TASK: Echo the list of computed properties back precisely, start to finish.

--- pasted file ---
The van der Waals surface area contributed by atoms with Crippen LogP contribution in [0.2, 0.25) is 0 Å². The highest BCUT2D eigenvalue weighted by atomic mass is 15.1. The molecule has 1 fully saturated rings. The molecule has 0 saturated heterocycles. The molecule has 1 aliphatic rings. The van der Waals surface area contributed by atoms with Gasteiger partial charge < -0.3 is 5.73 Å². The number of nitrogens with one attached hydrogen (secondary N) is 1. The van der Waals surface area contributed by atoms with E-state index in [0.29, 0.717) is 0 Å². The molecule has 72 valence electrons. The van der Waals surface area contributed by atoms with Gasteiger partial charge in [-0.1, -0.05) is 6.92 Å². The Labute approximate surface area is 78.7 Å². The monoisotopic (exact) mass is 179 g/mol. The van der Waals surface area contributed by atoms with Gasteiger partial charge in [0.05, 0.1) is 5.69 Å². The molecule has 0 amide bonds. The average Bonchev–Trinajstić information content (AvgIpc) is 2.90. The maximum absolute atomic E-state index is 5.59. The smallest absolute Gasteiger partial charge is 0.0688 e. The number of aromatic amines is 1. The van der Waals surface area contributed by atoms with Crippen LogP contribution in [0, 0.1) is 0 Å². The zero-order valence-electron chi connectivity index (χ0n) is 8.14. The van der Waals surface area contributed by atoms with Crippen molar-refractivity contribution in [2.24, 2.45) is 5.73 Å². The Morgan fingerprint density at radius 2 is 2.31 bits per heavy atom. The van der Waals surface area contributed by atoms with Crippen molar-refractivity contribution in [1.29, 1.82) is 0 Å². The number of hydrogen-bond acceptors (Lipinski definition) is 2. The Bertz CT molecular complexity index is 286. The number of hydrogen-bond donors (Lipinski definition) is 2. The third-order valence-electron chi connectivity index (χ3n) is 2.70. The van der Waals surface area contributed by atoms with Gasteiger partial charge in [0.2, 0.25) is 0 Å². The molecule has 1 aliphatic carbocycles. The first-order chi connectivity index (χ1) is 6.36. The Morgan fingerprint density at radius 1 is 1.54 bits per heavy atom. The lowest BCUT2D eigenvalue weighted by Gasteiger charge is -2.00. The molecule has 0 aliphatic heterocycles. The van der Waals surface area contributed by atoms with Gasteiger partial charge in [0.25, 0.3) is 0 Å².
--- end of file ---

The van der Waals surface area contributed by atoms with Crippen LogP contribution in [0.2, 0.25) is 0 Å². The highest BCUT2D eigenvalue weighted by atomic mass is 15.1. The molecule has 1 fully saturated rings. The molecule has 0 saturated heterocycles. The molecule has 1 aliphatic rings. The van der Waals surface area contributed by atoms with Gasteiger partial charge < -0.3 is 5.73 Å². The number of nitrogens with one attached hydrogen (secondary N) is 1. The van der Waals surface area contributed by atoms with E-state index in [0.29, 0.717) is 0 Å². The molecule has 72 valence electrons. The van der Waals surface area contributed by atoms with Gasteiger partial charge in [-0.1, -0.05) is 6.92 Å². The Labute approximate surface area is 78.7 Å². The monoisotopic (exact) mass is 179 g/mol. The van der Waals surface area contributed by atoms with Gasteiger partial charge in [0.05, 0.1) is 5.69 Å². The molecule has 0 amide bonds. The average Bonchev–Trinajstić information content (AvgIpc) is 2.90. The maximum absolute atomic E-state index is 5.59. The smallest absolute Gasteiger partial charge is 0.0688 e. The number of aromatic amines is 1. The van der Waals surface area contributed by atoms with Crippen LogP contribution in [0, 0.1) is 0 Å². The zero-order valence-electron chi connectivity index (χ0n) is 8.14. The van der Waals surface area contributed by atoms with Crippen molar-refractivity contribution in [2.24, 2.45) is 5.73 Å². The Morgan fingerprint density at radius 2 is 2.31 bits per heavy atom. The van der Waals surface area contributed by atoms with Crippen molar-refractivity contribution in [1.29, 1.82) is 0 Å². The number of hydrogen-bond acceptors (Lipinski definition) is 2. The Bertz CT molecular complexity index is 286. The number of hydrogen-bond donors (Lipinski definition) is 2. The third-order valence-electron chi connectivity index (χ3n) is 2.70. The van der Waals surface area contributed by atoms with Gasteiger partial charge in [0.2, 0.25) is 0 Å². The molecule has 1 aliphatic carbocycles. The first-order chi connectivity index (χ1) is 6.36. The Morgan fingerprint density at radius 1 is 1.54 bits per heavy atom. The lowest BCUT2D eigenvalue weighted by Gasteiger charge is -2.00. The molecule has 0 aliphatic heterocycles. The van der Waals surface area contributed by atoms with Gasteiger partial charge in [0.25, 0.3) is 0 Å².